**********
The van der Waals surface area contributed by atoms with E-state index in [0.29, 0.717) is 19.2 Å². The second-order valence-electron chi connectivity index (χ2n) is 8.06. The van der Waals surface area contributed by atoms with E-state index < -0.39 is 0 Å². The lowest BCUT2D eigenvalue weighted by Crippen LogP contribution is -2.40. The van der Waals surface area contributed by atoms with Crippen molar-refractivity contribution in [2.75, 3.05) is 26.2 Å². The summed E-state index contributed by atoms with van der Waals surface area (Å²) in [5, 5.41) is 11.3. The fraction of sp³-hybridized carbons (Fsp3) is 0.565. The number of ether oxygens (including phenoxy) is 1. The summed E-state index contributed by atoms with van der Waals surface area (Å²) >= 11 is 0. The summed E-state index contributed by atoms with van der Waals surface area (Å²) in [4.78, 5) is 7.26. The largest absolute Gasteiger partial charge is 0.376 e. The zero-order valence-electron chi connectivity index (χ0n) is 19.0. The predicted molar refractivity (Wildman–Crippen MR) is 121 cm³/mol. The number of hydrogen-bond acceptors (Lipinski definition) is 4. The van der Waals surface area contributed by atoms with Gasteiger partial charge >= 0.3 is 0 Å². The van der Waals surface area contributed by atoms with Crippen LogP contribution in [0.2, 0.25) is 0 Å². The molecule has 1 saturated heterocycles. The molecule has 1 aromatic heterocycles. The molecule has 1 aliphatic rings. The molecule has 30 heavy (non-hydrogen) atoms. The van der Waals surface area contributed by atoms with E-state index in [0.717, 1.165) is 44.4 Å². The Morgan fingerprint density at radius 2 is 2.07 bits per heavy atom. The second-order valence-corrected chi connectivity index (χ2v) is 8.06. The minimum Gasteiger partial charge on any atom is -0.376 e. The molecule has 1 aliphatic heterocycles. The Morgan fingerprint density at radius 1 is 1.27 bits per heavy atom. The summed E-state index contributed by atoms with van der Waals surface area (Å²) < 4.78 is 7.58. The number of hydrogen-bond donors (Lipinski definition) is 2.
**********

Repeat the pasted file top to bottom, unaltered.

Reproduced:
The van der Waals surface area contributed by atoms with E-state index in [0.29, 0.717) is 19.2 Å². The second-order valence-electron chi connectivity index (χ2n) is 8.06. The van der Waals surface area contributed by atoms with E-state index < -0.39 is 0 Å². The lowest BCUT2D eigenvalue weighted by Crippen LogP contribution is -2.40. The van der Waals surface area contributed by atoms with Crippen molar-refractivity contribution in [2.75, 3.05) is 26.2 Å². The summed E-state index contributed by atoms with van der Waals surface area (Å²) in [5, 5.41) is 11.3. The fraction of sp³-hybridized carbons (Fsp3) is 0.565. The number of ether oxygens (including phenoxy) is 1. The summed E-state index contributed by atoms with van der Waals surface area (Å²) >= 11 is 0. The summed E-state index contributed by atoms with van der Waals surface area (Å²) in [4.78, 5) is 7.26. The largest absolute Gasteiger partial charge is 0.376 e. The zero-order valence-electron chi connectivity index (χ0n) is 19.0. The predicted molar refractivity (Wildman–Crippen MR) is 121 cm³/mol. The number of hydrogen-bond acceptors (Lipinski definition) is 4. The van der Waals surface area contributed by atoms with Gasteiger partial charge >= 0.3 is 0 Å². The van der Waals surface area contributed by atoms with Crippen LogP contribution in [0.2, 0.25) is 0 Å². The molecule has 1 saturated heterocycles. The molecule has 1 aromatic heterocycles. The molecule has 1 aliphatic rings. The molecule has 30 heavy (non-hydrogen) atoms. The van der Waals surface area contributed by atoms with E-state index in [0.717, 1.165) is 44.4 Å². The Morgan fingerprint density at radius 2 is 2.07 bits per heavy atom. The second-order valence-corrected chi connectivity index (χ2v) is 8.06. The minimum Gasteiger partial charge on any atom is -0.376 e. The molecule has 1 aliphatic heterocycles. The Morgan fingerprint density at radius 1 is 1.27 bits per heavy atom. The summed E-state index contributed by atoms with van der Waals surface area (Å²) < 4.78 is 7.58. The number of hydrogen-bond donors (Lipinski definition) is 2.